ADOS Leader Yvette Carnell: Local Reparations Effort Is To Avoid National Confrontation With Democratic Party

Many longtime reparations advocates are concerned over local reparations plans taking away the momentum from a federal reparations program. And, American Descendants of Slavery leader Yvette Carnell, a former Democratic staffer, says there’s an alarming reason behind the increase in the number of cities and states looking in to issuing reparations.

In an interview with Fox News Digital, Carnell, who co-founded ADOS in 2016, said the move by local governments to tackle reparations is a way for the Democrats to avoid a national confrontation on the issue.

“This push for local reparations has always been a way for relic reparations organizations like NAARC [National African American Reparations Commission] and N’COBRA [National Coalition of Blacks for Reparations in America] to avoid any confrontation with Democrats in Congress who refuse to make reparations a legislative priority,” Carnell, president of the ADOS Advocacy Foundation, told Fox News Digital said. “When Democrats in Congress had a majority and the first Black president, they refused to engage the issue of reparations.”

Racial justice organizations have been pushing for President Joe Biden to establish a national reparations commission through an executive order, but he has been mostly silent on the issue and legislation has been stalled.

While there has been no movement on the national reparations front, cities and states have moved forward. San Francisco, for example, could be the first major U.S. city to reparations. The Chicago suburb of Evanston in 2021 became the first U.S. city to fund reparations, issuing money to qualifying people for home repairs, property down payments, and interest or late penalties due on city property.
At the state level, New York and California have passed bills to formally create a commission to consider reparations., Fox News Digital reported.

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However, Carnell argued such efforts are more indicative of surrender than progress.

“These local reparations initiatives are a way for NAARC and N’COBRA to symbolically advocate for reparations while giving Democrats a pass for refusing to move the needle on any meaningful reparations legislation,” she said. “Both organizations are putting the needs of politicians ahead of the needs of their community. Black voters are the base of the Democratic Party, and at ADOS AF, we believe that voting is an exchange, not a gift.”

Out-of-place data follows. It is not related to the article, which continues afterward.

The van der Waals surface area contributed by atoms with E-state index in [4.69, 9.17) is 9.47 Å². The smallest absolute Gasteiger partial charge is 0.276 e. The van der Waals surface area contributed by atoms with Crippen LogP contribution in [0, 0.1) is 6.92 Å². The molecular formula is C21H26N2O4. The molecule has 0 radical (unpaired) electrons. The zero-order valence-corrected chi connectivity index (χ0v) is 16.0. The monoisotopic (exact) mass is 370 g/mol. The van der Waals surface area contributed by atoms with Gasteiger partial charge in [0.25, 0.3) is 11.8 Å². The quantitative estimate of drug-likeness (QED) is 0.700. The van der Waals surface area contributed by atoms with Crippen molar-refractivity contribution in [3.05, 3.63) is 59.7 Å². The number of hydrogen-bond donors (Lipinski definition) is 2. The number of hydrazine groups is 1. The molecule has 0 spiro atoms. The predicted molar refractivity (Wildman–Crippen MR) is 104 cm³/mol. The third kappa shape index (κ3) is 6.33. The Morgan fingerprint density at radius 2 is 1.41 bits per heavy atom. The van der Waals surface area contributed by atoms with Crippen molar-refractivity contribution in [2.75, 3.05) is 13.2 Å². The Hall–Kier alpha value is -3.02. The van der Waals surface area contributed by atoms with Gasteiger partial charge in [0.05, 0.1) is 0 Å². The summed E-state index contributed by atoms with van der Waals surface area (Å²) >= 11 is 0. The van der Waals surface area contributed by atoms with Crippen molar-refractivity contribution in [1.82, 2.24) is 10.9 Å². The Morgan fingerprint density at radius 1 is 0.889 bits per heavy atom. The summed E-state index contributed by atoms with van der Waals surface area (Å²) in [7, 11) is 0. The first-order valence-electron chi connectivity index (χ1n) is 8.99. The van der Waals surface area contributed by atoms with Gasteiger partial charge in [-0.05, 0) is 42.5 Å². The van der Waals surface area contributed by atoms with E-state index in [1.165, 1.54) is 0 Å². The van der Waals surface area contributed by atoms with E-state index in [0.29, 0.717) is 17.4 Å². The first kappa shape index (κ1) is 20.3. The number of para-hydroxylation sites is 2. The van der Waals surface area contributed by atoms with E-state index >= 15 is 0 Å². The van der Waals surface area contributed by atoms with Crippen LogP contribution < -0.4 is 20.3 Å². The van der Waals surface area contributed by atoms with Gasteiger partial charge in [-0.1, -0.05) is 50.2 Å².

She added, “At the ADOS Advocacy Foundation, we view local reparations programs as an oxymoron because it is unlikely that any of these programs can achieve the goal of compensating American descendants of chattel slavery. States have enormous budgetary constraints when confronting cash payments, the most materially significant component for repairing past harms anchored in the institution of American slavery.”

Veteran reparations advocate William Darity has long said that local reparations programs are not feasible, that only the federal government has the budget to pay the total reparations due to Black Americans. According to Darity, the federal government should pay $14 trillion in reparations to Black Americans.

According to experts, reparations are also a financial dilemma for Democrats.

“Few Democrats in positions of power take seriously the possibility of spending billions of dollars to redistribute wealth to the descendants of slaves. But that reality is putting party leaders eager to retain the allegiance of Black voters in the uncomfortable position of finding ways to say no, or not yet, or to change the subject entirely pending some dramatic improvement in the economy,” The New York Times reported.

“As long as people are talking about this, it’s a positive for Democrats,” David Townsend, a Sacramento-based consultant to many of the moderate Democrats in the California Legislature,told The New York Times. “The problems don’t start until you have to start writing the checks.”

Yvette Carnell, president of the ADOS Advocacy Foundation (Screenshot / YouTube)

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